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DIABETES MANAGEMENT GUIDELINES
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Source: American Diabetes Association. Standards of medical care in diabetes—2016.
Press Room Diabetes Care. 2016;39(suppl 1):S1-S106. Available here.
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Refer to source document for full recommendations, including class of recommendation and level of
CME Opportunities evidence.

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Screening & Diagnosis Diabetes Complications


Glycemic Targets Pregnancy/Gestational Diabetes
Type 2 Diabetes Prevention In-Patient Glycemia
Type 2 Diabetes Pharmacologic Therapy Older Adults
Type 1 Diabetes Pharmacologic Therapy Children & Adolescents
Insulin & Glucose Monitoring Psychosocial Care
Lifestyle Changes Immunizations
Obesity & Bariatric Surgery HIV
Cardiovascular Disease Cystic Fibrosis

Cardiovascular Disease (CVD) & Diabetes

Blood Pressure (Hypertension) Management & Treatment Targets


Screening Measure BP at every patient visit
Confirm elevated BP at a separate visit

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Systolic (SBP) targets

<140 mm Hg
Lower target (<130) may be appropriate in certain
individuals*
Treatment targets

Diastolic (DBP) targets

<90 mm Hg
Lower target (<80) may be appropriate in certain individuals*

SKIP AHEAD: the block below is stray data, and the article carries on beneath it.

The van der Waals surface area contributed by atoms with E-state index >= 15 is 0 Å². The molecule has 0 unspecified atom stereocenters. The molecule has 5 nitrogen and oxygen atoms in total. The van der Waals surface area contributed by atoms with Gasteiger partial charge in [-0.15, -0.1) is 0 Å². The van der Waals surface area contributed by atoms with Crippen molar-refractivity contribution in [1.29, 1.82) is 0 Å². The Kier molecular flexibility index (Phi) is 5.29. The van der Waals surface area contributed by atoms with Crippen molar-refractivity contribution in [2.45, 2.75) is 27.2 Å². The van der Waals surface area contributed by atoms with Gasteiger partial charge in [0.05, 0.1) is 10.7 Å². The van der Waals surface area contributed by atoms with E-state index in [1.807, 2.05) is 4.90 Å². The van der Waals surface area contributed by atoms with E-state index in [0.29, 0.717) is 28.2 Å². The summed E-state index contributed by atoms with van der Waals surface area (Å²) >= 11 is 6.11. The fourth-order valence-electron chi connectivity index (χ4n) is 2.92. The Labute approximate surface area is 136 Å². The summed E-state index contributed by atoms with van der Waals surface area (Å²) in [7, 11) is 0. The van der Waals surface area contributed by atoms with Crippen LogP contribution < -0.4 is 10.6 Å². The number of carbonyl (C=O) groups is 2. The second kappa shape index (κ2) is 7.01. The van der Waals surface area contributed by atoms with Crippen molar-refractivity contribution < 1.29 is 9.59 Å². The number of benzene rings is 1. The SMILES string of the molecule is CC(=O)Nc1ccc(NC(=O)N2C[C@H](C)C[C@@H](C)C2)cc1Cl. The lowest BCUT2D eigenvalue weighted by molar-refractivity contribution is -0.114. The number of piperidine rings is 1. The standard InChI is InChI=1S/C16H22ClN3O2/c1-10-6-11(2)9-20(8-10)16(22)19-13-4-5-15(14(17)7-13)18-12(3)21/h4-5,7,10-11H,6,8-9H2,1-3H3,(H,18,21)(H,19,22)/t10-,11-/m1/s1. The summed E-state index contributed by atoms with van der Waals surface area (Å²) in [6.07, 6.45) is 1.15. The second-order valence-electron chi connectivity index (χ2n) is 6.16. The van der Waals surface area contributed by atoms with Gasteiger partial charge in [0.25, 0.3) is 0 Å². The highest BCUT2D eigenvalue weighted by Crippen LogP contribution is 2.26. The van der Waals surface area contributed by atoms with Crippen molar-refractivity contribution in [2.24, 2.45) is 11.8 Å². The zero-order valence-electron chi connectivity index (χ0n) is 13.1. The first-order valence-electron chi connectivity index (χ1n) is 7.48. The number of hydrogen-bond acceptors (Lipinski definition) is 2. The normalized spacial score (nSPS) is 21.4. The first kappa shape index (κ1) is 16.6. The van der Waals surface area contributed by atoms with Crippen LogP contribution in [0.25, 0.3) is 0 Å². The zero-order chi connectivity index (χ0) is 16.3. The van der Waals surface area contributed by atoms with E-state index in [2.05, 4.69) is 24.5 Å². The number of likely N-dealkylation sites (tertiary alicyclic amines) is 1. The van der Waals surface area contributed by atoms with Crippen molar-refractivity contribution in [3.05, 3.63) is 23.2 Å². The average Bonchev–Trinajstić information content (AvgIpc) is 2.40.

*Younger individuals, people with albuminuria, and/or individuals with hypertension and one or
more additional ASCVD risk factor

Only if the lower target can be achieved without undue treatment burden

Treatment of High Blood Pressure


Individuals with BP >120/80 mm Hg Lifestyle changes (See below)

Individuals with confirmed office BP >140/90 Prompt initiation and timely subsequent
mm Hg titration of pharmacologic therapy (see
below) in addition to lifestyle changes

Older adults Treating to <130/70 mm Hg is not


recommended
SBP <130 has not been shown to improve
CV outcomes
DBP <70 has been associated with
increased mortality

Pregnant individuals Targets of 110-129/65-79 are recommended


to optimize long-term maternal health and
minimize impaired fetal growth

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Pharmacologic Therapy for High Blood Pressure


Regimen to include ACEI or ARB—but never in combination
If either ACEI or ARB is not tolerated, substitute one for the other
If using ACEI, ARB, or diuretic, monitor serum creatinine/eGFR and serum potassium levels

Lifestyle Changes for High Blood Pressure


Weight loss
DASH-style dietary pattern, including:
Reduced sodium intake (<2,300 mg/day)
Increased potassium intake
Increased fruit/vegetable intake (8-10 servings/day)

Moderate alcohol intake


Increased physical activity

Lipid Management
Adults not taking a statin Obtain a lipid profile
At diabetes diagnosis, initial medical
evaluation, and every 5 years thereafter
At initiation of statin therapy and
periodically thereafter